child_process stdio doesn't flush before exiting #3737

seanmonstar opened this Issue Jul 19, 2012 · 13 comments


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7 participants




var child_process = require('child_process');

var child = child_process.spawn('node', ['child.js']);
child.stdout.on('data', function(d) {
child.stderr.on('data', function(d) {


process.exit(1); // derp wont get flushed
setTimeout(function() {
  process.exit(1); // wait a bit, and it will
}, 500);

That's not a bug - process.exit() is an imperative that says "exit now!".

When stdout/stderr is a pipe (as is the case with child processes) and said pipe is full, pending data gets lost. Waiting until the pipe drains is not an option, that could hang the process indefinitely.

Software, it's all tradeoffs. :-/

@bnoordhuis bnoordhuis closed this Jul 19, 2012

The same thing happens when there is an error.

In other cases, I've wanted to process.exit(1) to say that the end result was a failure, but not necessarily to QUIT NAOW!

It makes debugging infuriating, when I try to leave console.log('hi') at various lines to see how far the subprocess even got, but it doesn't get flushed.


I don't know if it helps your particular case but pass {stdio:['pipe','pipe','ignore']} to child_process.spawn() and log errors with console.error() instead of console.log(). That'll make errors get logged to a tty instead of a pipe (provided you don't pipe or redirect the stderr output of the parent process, of course).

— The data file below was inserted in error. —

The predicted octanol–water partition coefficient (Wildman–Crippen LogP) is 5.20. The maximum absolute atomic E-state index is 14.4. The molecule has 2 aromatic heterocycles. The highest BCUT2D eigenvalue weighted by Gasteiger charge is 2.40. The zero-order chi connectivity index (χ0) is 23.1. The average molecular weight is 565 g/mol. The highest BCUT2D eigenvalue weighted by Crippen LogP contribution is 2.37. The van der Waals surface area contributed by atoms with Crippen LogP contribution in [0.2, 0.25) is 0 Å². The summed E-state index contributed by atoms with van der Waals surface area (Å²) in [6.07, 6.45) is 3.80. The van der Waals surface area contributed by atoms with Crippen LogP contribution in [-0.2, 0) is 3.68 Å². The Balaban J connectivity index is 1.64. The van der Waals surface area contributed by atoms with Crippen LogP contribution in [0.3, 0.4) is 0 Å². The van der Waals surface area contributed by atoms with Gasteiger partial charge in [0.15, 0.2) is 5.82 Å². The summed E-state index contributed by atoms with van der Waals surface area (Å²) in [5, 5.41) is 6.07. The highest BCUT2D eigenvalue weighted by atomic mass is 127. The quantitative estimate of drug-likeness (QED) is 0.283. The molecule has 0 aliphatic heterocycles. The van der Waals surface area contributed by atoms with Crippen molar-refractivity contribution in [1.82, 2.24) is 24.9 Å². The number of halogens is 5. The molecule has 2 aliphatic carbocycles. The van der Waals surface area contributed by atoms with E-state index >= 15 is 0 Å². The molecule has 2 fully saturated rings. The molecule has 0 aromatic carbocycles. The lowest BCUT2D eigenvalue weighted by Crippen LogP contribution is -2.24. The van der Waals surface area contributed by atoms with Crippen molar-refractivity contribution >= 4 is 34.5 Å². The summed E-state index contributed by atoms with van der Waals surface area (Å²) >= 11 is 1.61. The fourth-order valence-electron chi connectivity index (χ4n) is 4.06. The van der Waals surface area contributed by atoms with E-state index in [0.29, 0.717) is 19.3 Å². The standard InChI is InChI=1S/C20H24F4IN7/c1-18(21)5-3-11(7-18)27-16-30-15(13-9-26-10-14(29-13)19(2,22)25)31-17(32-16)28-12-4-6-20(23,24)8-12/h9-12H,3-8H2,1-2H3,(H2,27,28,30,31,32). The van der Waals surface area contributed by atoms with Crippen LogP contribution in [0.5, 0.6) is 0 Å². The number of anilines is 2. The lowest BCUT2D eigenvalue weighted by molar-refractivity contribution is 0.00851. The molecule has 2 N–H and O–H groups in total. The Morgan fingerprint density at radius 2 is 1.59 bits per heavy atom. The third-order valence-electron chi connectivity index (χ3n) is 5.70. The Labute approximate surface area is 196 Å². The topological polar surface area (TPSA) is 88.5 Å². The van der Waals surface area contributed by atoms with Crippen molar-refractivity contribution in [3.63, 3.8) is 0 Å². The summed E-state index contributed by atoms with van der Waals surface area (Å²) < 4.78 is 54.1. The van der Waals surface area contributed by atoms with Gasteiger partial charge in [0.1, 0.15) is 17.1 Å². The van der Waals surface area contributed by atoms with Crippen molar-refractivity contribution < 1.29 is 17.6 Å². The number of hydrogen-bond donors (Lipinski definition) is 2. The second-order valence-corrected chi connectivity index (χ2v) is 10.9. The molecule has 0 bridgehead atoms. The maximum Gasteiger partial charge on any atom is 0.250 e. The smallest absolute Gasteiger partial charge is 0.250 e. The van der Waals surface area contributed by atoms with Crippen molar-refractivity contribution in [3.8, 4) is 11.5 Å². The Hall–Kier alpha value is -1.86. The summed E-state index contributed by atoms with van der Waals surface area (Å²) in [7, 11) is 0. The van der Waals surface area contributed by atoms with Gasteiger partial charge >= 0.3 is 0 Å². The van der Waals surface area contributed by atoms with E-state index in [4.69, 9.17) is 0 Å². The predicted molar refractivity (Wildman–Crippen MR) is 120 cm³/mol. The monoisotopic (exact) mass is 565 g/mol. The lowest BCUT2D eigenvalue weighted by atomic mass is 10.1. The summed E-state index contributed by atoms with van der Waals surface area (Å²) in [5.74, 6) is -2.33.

isaacs commented Jul 19, 2012

@bnoordhuis did you mean ['pipe','pipe','inherit']?

@seanmonstar Maybe you want to listen to the close event instead of the exit event?

isaacs commented Jul 19, 2012

@seanmonstar Maybe you want to listen to the close event instead of the exit event?

Oh, wait, I see. Never mind.


I'm currently converting a couple bash scripts we have to nodejs, so they can be cross platform. This is what tripped me up:

if [ ! -x "$CERTIFY"] ; then
  echo "cant find certify"
  exit 1

I wrote this for the nodejs version:

if (!existsSync(CERTIFY)) {
  console.error('cannot find certify');

Then, when I group up several of the scripts into a single deploy script, using child_process, I won't get the error messages. What's the better way to do this in node?


obviously we would not want to hang the process on process.exit but giving it a 'reasonable' amount of time to flush buffers (a few dozen ms) in case anything has not been drained yet might make sense.

alternatively what is the best practice to check on whether all console streams have indeed been drained? several people are trying but not really making much progress here..

@jaredr jaredr referenced this issue in gruntjs/grunt-contrib-compress Feb 26, 2013

Non-deterministic corruption of resulting tarball on Mac OSX #23


@matthiasg I've seen the following code used to wait for stdout to empty. However having come across a bug caused by it, I've done some testing and found the code doesn't actually work. See below for the code the demonstrates the bug.

var waitingIO = false;
process.stdout.on('drain', function() {
  if (waitingIO) {
    // the kernel buffer is now empty
if (process.stdout.write("")) {
  // no buffer left, exit now:
} else {
  // write() returned false, kernel buffer is not empty yet...
  waitingIO = true;

Here's the code to demonstrate the bug: git://

>git clone git://
>cd node-spawn-lost-output-bug

Testing the above code for draining stdout:

>node spawn_console.js bin/console_drain